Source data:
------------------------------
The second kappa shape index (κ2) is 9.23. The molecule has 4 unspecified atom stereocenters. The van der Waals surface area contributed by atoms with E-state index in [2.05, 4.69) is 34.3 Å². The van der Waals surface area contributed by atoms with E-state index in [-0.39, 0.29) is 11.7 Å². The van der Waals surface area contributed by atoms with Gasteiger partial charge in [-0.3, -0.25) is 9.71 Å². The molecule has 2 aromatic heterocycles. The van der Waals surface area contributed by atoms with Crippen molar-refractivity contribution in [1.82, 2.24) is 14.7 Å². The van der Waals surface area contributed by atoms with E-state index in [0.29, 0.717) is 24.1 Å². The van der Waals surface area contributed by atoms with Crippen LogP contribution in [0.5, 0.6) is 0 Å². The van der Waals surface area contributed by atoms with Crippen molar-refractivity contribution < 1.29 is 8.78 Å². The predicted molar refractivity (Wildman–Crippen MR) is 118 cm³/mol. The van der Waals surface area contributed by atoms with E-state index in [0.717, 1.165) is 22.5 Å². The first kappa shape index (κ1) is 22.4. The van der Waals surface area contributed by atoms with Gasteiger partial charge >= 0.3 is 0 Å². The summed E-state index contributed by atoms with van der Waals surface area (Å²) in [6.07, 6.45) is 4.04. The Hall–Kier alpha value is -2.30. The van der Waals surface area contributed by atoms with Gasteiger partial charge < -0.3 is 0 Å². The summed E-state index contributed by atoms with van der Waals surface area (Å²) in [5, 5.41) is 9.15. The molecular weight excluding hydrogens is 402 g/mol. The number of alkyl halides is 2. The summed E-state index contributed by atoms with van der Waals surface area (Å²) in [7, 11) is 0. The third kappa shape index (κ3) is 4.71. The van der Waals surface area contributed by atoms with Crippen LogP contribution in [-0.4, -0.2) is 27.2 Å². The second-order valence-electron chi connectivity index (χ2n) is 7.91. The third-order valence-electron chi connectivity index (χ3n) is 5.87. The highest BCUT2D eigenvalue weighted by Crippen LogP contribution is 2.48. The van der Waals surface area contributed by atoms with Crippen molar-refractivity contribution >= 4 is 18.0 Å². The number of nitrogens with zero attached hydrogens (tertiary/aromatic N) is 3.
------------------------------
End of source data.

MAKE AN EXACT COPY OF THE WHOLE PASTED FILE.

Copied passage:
The second kappa shape index (κ2) is 9.23. The molecule has 4 unspecified atom stereocenters. The van der Waals surface area contributed by atoms with E-state index in [2.05, 4.69) is 34.3 Å². The van der Waals surface area contributed by atoms with E-state index in [-0.39, 0.29) is 11.7 Å². The van der Waals surface area contributed by atoms with Gasteiger partial charge in [-0.3, -0.25) is 9.71 Å². The molecule has 2 aromatic heterocycles. The van der Waals surface area contributed by atoms with Crippen molar-refractivity contribution in [1.82, 2.24) is 14.7 Å². The van der Waals surface area contributed by atoms with E-state index in [0.29, 0.717) is 24.1 Å². The van der Waals surface area contributed by atoms with Crippen LogP contribution in [0.5, 0.6) is 0 Å². The van der Waals surface area contributed by atoms with Crippen molar-refractivity contribution < 1.29 is 8.78 Å². The predicted molar refractivity (Wildman–Crippen MR) is 118 cm³/mol. The van der Waals surface area contributed by atoms with E-state index in [0.717, 1.165) is 22.5 Å². The first kappa shape index (κ1) is 22.4. The van der Waals surface area contributed by atoms with Gasteiger partial charge >= 0.3 is 0 Å². The summed E-state index contributed by atoms with van der Waals surface area (Å²) in [6.07, 6.45) is 4.04. The Hall–Kier alpha value is -2.30. The van der Waals surface area contributed by atoms with Gasteiger partial charge < -0.3 is 0 Å². The summed E-state index contributed by atoms with van der Waals surface area (Å²) in [5, 5.41) is 9.15. The molecular weight excluding hydrogens is 402 g/mol. The number of alkyl halides is 2. The summed E-state index contributed by atoms with van der Waals surface area (Å²) in [7, 11) is 0. The third kappa shape index (κ3) is 4.71. The van der Waals surface area contributed by atoms with Crippen LogP contribution in [-0.4, -0.2) is 27.2 Å². The second-order valence-electron chi connectivity index (χ2n) is 7.91. The third-order valence-electron chi connectivity index (χ3n) is 5.87. The highest BCUT2D eigenvalue weighted by Crippen LogP contribution is 2.48. The van der Waals surface area contributed by atoms with Crippen molar-refractivity contribution >= 4 is 18.0 Å². The number of nitrogens with zero attached hydrogens (tertiary/aromatic N) is 3.